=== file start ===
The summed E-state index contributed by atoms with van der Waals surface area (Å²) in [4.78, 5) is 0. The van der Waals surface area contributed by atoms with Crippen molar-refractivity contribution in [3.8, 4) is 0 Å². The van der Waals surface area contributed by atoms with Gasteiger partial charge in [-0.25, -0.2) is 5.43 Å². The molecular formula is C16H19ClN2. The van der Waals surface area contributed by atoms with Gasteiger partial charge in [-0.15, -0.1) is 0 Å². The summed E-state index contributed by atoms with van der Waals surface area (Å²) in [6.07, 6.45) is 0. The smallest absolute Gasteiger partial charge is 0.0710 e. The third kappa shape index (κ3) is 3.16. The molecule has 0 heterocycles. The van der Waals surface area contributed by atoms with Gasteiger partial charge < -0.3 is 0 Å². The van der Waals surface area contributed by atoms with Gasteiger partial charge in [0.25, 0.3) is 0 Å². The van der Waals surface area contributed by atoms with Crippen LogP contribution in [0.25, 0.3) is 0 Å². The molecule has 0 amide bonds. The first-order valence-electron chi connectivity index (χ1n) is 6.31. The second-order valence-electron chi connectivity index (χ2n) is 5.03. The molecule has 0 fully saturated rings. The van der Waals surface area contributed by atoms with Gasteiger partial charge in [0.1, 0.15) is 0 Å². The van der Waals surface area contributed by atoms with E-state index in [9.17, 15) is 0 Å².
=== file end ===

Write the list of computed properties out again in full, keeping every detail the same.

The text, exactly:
The summed E-state index contributed by atoms with van der Waals surface area (Å²) in [4.78, 5) is 0. The van der Waals surface area contributed by atoms with Crippen molar-refractivity contribution in [3.8, 4) is 0 Å². The van der Waals surface area contributed by atoms with Gasteiger partial charge in [-0.25, -0.2) is 5.43 Å². The molecular formula is C16H19ClN2. The van der Waals surface area contributed by atoms with Gasteiger partial charge in [-0.15, -0.1) is 0 Å². The summed E-state index contributed by atoms with van der Waals surface area (Å²) in [6.07, 6.45) is 0. The smallest absolute Gasteiger partial charge is 0.0710 e. The third kappa shape index (κ3) is 3.16. The molecule has 0 heterocycles. The van der Waals surface area contributed by atoms with Gasteiger partial charge < -0.3 is 0 Å². The van der Waals surface area contributed by atoms with Gasteiger partial charge in [0.25, 0.3) is 0 Å². The van der Waals surface area contributed by atoms with Crippen LogP contribution in [0.25, 0.3) is 0 Å². The molecule has 0 amide bonds. The first-order valence-electron chi connectivity index (χ1n) is 6.31. The second-order valence-electron chi connectivity index (χ2n) is 5.03. The molecule has 0 fully saturated rings. The van der Waals surface area contributed by atoms with Gasteiger partial charge in [0.1, 0.15) is 0 Å². The van der Waals surface area contributed by atoms with E-state index in [9.17, 15) is 0 Å².